One man, five wives: Judge throws out unconstitutional polygamy property law

01 December 2017 - 06:41 By Ernest Mabuza
File photo.
File photo.
Image: Gallo Images/Thinkstock

The Constitutional Court has confirmed that a law that governs matrimonial property in customary marriages, which discriminates against certain categories of women, is unconstitutional.

Section 7(1) of the Recognition of Customary Marriages Act (RCMA) of 1998 provides that wives who entered into customary marriages before the act was passed do not have marital property rights.

In this case Musenwa Netshituka, who died in 2008, had entered into polygamous customary marriages with three women and civil marriages with two other women.

One of the civil marriages ended in divorce and the civil marriage to Munyadziwa Netshituka in 1997 was declared null and void by the Supreme Court of Appeal in 2011.

Munyadziwa claims she later concluded a customary marriage with Musenwa.

He left a will in terms of which Munyadziwa, whom the will referred to as a wife married in community of property, was named as executor of the estate.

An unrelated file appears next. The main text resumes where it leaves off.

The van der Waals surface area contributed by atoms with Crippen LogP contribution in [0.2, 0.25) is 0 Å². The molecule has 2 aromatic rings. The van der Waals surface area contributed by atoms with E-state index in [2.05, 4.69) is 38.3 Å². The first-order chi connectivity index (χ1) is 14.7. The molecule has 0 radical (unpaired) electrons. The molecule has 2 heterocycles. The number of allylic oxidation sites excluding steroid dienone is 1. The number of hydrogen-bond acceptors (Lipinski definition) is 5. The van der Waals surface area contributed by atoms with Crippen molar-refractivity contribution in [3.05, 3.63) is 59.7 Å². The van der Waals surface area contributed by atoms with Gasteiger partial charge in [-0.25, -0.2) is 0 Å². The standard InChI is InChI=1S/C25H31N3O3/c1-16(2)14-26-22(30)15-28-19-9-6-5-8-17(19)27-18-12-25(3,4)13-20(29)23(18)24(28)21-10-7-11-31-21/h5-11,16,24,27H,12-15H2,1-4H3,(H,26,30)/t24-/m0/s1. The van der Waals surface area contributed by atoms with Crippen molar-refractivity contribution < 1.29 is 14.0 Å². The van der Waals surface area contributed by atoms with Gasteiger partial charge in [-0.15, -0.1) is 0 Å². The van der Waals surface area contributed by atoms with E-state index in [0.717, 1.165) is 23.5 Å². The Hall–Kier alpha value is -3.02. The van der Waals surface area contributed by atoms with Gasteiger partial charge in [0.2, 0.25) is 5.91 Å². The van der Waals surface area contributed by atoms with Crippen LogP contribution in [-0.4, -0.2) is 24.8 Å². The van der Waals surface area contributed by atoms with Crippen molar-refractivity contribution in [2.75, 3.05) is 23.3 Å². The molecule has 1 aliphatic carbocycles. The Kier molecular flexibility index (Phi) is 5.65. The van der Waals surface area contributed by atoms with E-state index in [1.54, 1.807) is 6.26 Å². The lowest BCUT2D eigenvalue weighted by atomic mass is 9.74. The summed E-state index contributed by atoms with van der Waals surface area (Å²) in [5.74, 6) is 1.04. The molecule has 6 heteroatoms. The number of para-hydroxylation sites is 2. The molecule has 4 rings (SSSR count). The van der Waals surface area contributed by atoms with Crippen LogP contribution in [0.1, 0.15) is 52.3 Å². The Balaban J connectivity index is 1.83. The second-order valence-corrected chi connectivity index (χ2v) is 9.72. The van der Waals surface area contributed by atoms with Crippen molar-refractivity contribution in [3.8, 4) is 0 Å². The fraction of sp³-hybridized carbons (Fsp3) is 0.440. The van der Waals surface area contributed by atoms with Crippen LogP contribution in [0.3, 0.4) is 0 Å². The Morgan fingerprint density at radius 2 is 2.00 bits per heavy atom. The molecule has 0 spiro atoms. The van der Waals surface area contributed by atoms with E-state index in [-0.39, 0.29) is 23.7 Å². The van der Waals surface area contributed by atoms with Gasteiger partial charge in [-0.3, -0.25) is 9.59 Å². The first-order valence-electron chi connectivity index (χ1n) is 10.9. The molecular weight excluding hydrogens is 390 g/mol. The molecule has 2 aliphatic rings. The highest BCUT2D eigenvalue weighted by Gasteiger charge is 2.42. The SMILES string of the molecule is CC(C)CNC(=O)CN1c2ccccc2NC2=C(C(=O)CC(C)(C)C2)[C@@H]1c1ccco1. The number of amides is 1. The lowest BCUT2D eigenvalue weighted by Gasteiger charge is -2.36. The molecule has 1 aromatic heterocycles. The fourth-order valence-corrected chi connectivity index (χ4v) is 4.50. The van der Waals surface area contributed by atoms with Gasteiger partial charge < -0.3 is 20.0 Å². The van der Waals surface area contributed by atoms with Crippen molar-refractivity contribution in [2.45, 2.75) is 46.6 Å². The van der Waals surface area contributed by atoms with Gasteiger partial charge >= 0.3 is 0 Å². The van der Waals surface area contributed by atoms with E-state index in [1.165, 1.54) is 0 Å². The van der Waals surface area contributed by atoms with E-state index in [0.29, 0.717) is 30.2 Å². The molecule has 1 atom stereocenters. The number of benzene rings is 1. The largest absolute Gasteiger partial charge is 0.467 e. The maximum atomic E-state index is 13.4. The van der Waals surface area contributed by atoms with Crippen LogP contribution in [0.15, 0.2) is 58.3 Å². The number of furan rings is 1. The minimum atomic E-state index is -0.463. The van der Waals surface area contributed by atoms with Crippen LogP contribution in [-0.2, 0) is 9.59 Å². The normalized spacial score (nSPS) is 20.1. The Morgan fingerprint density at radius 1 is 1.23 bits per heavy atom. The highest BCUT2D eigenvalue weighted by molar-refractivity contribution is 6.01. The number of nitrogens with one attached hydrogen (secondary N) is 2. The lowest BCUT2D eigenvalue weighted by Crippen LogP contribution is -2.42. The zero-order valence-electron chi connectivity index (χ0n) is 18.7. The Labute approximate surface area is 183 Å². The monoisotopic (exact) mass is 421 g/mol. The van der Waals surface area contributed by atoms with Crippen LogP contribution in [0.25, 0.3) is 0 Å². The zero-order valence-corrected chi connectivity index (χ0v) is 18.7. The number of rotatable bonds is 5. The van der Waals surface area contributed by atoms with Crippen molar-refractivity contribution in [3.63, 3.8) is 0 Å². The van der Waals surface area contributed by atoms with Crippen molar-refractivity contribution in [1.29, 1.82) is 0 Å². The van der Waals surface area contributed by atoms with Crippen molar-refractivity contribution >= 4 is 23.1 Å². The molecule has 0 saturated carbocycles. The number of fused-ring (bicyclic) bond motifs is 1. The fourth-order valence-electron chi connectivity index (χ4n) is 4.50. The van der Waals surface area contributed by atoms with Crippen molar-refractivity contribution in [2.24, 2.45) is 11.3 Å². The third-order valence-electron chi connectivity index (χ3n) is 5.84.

Munyadziwa, the other wives and all the deceased's children were to receive benefits from Musenwa's half share of the joint estate. The Constitutional Court said the reference to a joint estate stemmed from an apparent belief the deceased's marriage to Munyadziwa was in community of property.

Two biological children, whose mothers had entered into the polygamous marriage, launched the constitutional challenge.

They argued that due to the application of Section 7(1) of the RCMA, their mothers were excluded from ownership of the estate amassed by Musenwa.

In a judgment by Justice Mbuyiseli Madlanga, the court said the effect of section 7(1) was to perpetuate inequality between husbands and wives in the case of marriages entered before the 1998 act.

"The situation of wives in pre-act polygamous customary marriages is one of lack of ownership and control of property within the marriage." Madlanga said this discrimination limited the right to human dignity of wives in pre-act polygamous customary marriages. Madlanga gave parliament 24 months to remedy the defect in the legislation.

He said pending the change in legislation, husbands and wives whose polygamous customary marriages were concluded before the act must share equally in the right of ownership to family property.

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